Issues: Would a congestion charge be regressive?

i.e. does it disproportionally hit the poor?

Many people think this charge will hit the poor more than the rich, but is this the case?

The poorest quartile of society have no access to a car so it won’t hit them.

The richest quartile make far more car trips than those in median groups, so unless they mend their ways the rich will contribute the most.

Remember this is a ‘congestion’ charge. The aim of the charge is to reduce the congestion, and hence delays and pollution in and around Cambridge. This change will significantly benefit the poor. They are the ones who use the bus, or even if they have a car they are more likely to be in a job where arriving late means a reduction in income. Remember if there was less peak hour congestion buses could do more trips at just the point in the day when they are full, so fares should then fall.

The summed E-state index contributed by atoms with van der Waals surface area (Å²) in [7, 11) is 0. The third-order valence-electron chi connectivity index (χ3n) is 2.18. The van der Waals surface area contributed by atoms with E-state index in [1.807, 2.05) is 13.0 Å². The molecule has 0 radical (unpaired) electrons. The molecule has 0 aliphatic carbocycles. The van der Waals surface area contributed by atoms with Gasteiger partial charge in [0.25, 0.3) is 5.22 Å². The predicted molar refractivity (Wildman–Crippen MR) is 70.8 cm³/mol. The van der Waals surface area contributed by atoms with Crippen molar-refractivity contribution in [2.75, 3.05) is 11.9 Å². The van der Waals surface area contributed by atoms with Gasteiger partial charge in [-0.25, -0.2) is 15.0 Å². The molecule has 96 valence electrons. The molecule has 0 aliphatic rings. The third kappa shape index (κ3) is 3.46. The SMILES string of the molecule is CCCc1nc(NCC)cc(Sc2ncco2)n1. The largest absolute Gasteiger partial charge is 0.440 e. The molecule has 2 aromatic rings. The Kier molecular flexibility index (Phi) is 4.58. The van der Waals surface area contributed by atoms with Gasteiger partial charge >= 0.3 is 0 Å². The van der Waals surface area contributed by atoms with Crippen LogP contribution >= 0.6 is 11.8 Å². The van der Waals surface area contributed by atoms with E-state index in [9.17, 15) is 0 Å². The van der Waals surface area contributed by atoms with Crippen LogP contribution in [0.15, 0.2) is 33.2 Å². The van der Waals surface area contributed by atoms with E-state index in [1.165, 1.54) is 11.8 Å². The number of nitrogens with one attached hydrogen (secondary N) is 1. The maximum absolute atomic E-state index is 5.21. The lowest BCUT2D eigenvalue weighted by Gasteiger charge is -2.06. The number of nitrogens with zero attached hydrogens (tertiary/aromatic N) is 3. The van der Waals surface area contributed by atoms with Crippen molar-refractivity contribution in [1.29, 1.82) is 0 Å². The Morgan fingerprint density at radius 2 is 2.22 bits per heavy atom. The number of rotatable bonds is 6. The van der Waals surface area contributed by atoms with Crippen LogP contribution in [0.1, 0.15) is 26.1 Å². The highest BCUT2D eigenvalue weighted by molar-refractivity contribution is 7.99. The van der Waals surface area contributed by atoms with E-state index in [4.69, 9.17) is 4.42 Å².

Furthermore, because the moneys raised from a charge have to go back into transport, this means that greater funding for the alternatives will become available. This is as has happened in London, where improved public transport and better cycling conditions leads to a virtuous cycle of improvements.

A charge will also encourage workplaces to consider work buses and so on more actively.

Of course in the short term, there are bound to be difficulties created for some people. But in the longer term, demand management should help everyone.


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